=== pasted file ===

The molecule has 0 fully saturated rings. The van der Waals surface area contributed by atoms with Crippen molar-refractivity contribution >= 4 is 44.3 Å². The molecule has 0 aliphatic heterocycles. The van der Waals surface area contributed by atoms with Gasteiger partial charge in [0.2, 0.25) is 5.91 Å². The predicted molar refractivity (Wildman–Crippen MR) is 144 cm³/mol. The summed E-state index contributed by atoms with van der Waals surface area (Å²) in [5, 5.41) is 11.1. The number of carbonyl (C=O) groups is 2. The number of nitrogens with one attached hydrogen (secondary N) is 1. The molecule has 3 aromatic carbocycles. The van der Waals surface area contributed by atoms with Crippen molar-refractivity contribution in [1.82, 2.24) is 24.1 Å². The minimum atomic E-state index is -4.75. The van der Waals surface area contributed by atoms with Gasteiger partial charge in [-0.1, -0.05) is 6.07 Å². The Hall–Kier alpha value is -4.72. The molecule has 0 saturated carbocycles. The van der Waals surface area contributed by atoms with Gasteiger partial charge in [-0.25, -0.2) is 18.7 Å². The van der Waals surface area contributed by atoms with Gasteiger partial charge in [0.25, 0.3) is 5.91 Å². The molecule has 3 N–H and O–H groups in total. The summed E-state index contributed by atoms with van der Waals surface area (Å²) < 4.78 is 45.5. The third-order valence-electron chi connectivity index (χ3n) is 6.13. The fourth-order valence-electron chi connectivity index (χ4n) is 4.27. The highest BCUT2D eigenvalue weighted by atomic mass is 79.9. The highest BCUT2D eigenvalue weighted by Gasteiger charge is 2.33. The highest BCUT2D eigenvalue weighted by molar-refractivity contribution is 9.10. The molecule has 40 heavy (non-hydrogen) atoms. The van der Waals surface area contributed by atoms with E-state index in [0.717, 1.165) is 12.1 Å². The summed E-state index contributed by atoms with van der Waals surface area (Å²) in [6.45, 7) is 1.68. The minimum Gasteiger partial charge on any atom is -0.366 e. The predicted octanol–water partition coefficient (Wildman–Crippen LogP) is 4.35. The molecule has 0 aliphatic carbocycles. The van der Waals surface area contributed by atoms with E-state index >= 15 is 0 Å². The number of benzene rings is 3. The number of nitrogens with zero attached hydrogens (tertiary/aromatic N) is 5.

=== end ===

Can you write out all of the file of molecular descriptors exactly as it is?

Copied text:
The molecule has 0 fully saturated rings. The van der Waals surface area contributed by atoms with Crippen molar-refractivity contribution >= 4 is 44.3 Å². The molecule has 0 aliphatic heterocycles. The van der Waals surface area contributed by atoms with Gasteiger partial charge in [0.2, 0.25) is 5.91 Å². The predicted molar refractivity (Wildman–Crippen MR) is 144 cm³/mol. The summed E-state index contributed by atoms with van der Waals surface area (Å²) in [5, 5.41) is 11.1. The number of carbonyl (C=O) groups is 2. The number of nitrogens with one attached hydrogen (secondary N) is 1. The molecule has 3 aromatic carbocycles. The van der Waals surface area contributed by atoms with Crippen molar-refractivity contribution in [1.82, 2.24) is 24.1 Å². The minimum atomic E-state index is -4.75. The van der Waals surface area contributed by atoms with Gasteiger partial charge in [-0.1, -0.05) is 6.07 Å². The Hall–Kier alpha value is -4.72. The molecule has 0 saturated carbocycles. The van der Waals surface area contributed by atoms with Gasteiger partial charge in [-0.25, -0.2) is 18.7 Å². The van der Waals surface area contributed by atoms with Gasteiger partial charge in [0.25, 0.3) is 5.91 Å². The molecule has 3 N–H and O–H groups in total. The summed E-state index contributed by atoms with van der Waals surface area (Å²) < 4.78 is 45.5. The third-order valence-electron chi connectivity index (χ3n) is 6.13. The fourth-order valence-electron chi connectivity index (χ4n) is 4.27. The highest BCUT2D eigenvalue weighted by atomic mass is 79.9. The highest BCUT2D eigenvalue weighted by Gasteiger charge is 2.33. The highest BCUT2D eigenvalue weighted by molar-refractivity contribution is 9.10. The molecule has 40 heavy (non-hydrogen) atoms. The van der Waals surface area contributed by atoms with E-state index in [0.717, 1.165) is 12.1 Å². The summed E-state index contributed by atoms with van der Waals surface area (Å²) in [6.45, 7) is 1.68. The minimum Gasteiger partial charge on any atom is -0.366 e. The predicted octanol–water partition coefficient (Wildman–Crippen LogP) is 4.35. The molecule has 0 aliphatic carbocycles. The van der Waals surface area contributed by atoms with E-state index >= 15 is 0 Å². The number of benzene rings is 3. The number of nitrogens with zero attached hydrogens (tertiary/aromatic N) is 5.